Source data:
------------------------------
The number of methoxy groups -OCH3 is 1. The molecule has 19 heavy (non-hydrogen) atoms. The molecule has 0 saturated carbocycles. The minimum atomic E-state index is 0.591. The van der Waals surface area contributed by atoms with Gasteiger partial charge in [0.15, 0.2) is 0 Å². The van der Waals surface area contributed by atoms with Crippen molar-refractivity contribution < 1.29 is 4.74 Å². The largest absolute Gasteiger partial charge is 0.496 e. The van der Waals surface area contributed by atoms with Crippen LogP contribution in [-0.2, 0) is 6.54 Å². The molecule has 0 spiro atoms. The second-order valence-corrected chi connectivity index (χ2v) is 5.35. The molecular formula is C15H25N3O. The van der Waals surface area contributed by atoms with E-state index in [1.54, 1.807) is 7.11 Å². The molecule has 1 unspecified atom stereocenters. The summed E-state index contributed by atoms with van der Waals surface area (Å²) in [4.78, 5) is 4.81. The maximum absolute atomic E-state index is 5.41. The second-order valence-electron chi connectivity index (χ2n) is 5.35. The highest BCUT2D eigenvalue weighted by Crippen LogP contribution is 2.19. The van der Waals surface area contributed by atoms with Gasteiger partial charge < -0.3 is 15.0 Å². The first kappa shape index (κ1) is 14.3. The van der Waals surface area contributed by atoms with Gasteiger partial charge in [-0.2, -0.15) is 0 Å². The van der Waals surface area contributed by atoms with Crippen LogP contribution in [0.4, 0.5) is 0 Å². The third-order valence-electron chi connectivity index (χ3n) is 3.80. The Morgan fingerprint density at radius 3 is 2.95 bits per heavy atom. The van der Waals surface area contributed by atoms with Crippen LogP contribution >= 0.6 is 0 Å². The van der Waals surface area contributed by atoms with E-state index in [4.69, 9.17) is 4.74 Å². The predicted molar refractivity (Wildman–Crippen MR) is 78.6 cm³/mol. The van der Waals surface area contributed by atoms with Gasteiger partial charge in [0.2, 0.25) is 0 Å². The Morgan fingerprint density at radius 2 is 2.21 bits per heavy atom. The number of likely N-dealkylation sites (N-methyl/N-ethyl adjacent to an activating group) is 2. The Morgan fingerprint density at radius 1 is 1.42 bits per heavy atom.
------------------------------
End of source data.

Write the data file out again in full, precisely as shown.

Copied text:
The number of methoxy groups -OCH3 is 1. The molecule has 19 heavy (non-hydrogen) atoms. The molecule has 0 saturated carbocycles. The minimum atomic E-state index is 0.591. The van der Waals surface area contributed by atoms with Gasteiger partial charge in [0.15, 0.2) is 0 Å². The van der Waals surface area contributed by atoms with Crippen molar-refractivity contribution < 1.29 is 4.74 Å². The largest absolute Gasteiger partial charge is 0.496 e. The van der Waals surface area contributed by atoms with Crippen LogP contribution in [-0.2, 0) is 6.54 Å². The molecule has 0 spiro atoms. The second-order valence-corrected chi connectivity index (χ2v) is 5.35. The molecular formula is C15H25N3O. The van der Waals surface area contributed by atoms with E-state index in [1.54, 1.807) is 7.11 Å². The molecule has 1 unspecified atom stereocenters. The summed E-state index contributed by atoms with van der Waals surface area (Å²) in [4.78, 5) is 4.81. The maximum absolute atomic E-state index is 5.41. The second-order valence-electron chi connectivity index (χ2n) is 5.35. The highest BCUT2D eigenvalue weighted by Crippen LogP contribution is 2.19. The van der Waals surface area contributed by atoms with Gasteiger partial charge < -0.3 is 15.0 Å². The first kappa shape index (κ1) is 14.3. The van der Waals surface area contributed by atoms with Gasteiger partial charge in [-0.2, -0.15) is 0 Å². The van der Waals surface area contributed by atoms with Crippen LogP contribution in [0.4, 0.5) is 0 Å². The third-order valence-electron chi connectivity index (χ3n) is 3.80. The Morgan fingerprint density at radius 3 is 2.95 bits per heavy atom. The van der Waals surface area contributed by atoms with Crippen LogP contribution >= 0.6 is 0 Å². The van der Waals surface area contributed by atoms with E-state index in [4.69, 9.17) is 4.74 Å². The predicted molar refractivity (Wildman–Crippen MR) is 78.6 cm³/mol. The van der Waals surface area contributed by atoms with Gasteiger partial charge in [0.2, 0.25) is 0 Å². The Morgan fingerprint density at radius 2 is 2.21 bits per heavy atom. The number of likely N-dealkylation sites (N-methyl/N-ethyl adjacent to an activating group) is 2. The Morgan fingerprint density at radius 1 is 1.42 bits per heavy atom.